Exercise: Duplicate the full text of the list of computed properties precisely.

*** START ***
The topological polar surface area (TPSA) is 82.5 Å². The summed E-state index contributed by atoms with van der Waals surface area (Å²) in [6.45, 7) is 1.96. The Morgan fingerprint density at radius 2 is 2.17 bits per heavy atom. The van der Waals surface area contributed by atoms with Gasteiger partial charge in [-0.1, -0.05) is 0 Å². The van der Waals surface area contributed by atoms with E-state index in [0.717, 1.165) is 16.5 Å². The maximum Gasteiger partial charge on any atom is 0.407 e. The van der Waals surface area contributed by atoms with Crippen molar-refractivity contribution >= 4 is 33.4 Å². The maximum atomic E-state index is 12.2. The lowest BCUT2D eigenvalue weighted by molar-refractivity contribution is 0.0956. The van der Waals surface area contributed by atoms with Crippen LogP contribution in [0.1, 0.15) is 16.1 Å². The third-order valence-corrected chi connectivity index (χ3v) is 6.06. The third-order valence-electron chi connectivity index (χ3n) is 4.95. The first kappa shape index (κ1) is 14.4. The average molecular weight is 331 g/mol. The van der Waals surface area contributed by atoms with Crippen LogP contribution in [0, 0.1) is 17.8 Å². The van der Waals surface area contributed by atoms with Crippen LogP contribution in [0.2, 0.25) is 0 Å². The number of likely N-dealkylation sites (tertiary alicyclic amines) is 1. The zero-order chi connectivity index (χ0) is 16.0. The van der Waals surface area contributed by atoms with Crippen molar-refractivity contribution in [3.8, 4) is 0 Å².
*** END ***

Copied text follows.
The topological polar surface area (TPSA) is 82.5 Å². The summed E-state index contributed by atoms with van der Waals surface area (Å²) in [6.45, 7) is 1.96. The Morgan fingerprint density at radius 2 is 2.17 bits per heavy atom. The van der Waals surface area contributed by atoms with Gasteiger partial charge in [-0.1, -0.05) is 0 Å². The van der Waals surface area contributed by atoms with E-state index in [0.717, 1.165) is 16.5 Å². The maximum Gasteiger partial charge on any atom is 0.407 e. The van der Waals surface area contributed by atoms with Crippen molar-refractivity contribution >= 4 is 33.4 Å². The maximum atomic E-state index is 12.2. The lowest BCUT2D eigenvalue weighted by molar-refractivity contribution is 0.0956. The van der Waals surface area contributed by atoms with Crippen LogP contribution in [0.1, 0.15) is 16.1 Å². The third-order valence-corrected chi connectivity index (χ3v) is 6.06. The third-order valence-electron chi connectivity index (χ3n) is 4.95. The first kappa shape index (κ1) is 14.4. The average molecular weight is 331 g/mol. The van der Waals surface area contributed by atoms with Crippen LogP contribution in [0, 0.1) is 17.8 Å². The van der Waals surface area contributed by atoms with Crippen LogP contribution in [0.2, 0.25) is 0 Å². The number of likely N-dealkylation sites (tertiary alicyclic amines) is 1. The zero-order chi connectivity index (χ0) is 16.0. The van der Waals surface area contributed by atoms with Crippen molar-refractivity contribution in [3.8, 4) is 0 Å².